Joint with F. Allen, I. Goldstein, and A. Leonello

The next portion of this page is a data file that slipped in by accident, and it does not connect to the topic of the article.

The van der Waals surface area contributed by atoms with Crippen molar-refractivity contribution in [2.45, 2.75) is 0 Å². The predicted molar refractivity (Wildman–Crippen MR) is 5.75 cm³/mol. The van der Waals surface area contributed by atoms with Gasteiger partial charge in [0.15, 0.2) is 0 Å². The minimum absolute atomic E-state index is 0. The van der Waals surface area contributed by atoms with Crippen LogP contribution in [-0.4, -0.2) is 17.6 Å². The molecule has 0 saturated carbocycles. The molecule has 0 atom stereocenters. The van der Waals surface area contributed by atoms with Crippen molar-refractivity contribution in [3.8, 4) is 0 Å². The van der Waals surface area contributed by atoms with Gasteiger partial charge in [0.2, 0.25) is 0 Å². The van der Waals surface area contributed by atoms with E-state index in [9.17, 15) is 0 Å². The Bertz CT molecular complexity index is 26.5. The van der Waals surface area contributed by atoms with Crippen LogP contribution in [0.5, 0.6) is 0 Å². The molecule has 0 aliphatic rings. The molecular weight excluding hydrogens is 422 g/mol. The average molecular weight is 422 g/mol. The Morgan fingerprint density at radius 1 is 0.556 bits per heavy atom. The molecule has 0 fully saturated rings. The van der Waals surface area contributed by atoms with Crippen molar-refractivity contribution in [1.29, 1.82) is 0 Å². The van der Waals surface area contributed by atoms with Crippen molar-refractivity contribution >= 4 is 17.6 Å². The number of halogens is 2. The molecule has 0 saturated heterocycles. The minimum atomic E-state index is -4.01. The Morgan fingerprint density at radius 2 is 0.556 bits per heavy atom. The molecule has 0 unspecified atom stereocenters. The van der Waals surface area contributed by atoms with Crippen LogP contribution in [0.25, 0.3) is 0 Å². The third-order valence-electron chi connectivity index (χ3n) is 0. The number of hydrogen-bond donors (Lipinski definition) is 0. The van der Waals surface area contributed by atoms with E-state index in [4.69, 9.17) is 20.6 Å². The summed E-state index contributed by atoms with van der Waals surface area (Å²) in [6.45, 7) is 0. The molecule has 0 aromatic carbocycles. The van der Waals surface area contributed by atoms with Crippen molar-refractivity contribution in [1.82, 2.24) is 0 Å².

We analyze the trade-offs involved in the introduction of government guarantees in a context where panic and fundamental crises can occur, and both banks' and depositors' decisions are endogenously determined. A scheme against bank illiquidity eliminates panic runs and does not entail any disbursement for the government. By contrast, a scheme protecting depositors also against bank insolvency entails a disbursement for the government and leads to distortions both in the bank's choice of the optimal deposit contract and in government's choice of the optimal guarantees. Yet, we show that the latter scheme may achieve higher social welfare since it reduces significantly the probability of runs.
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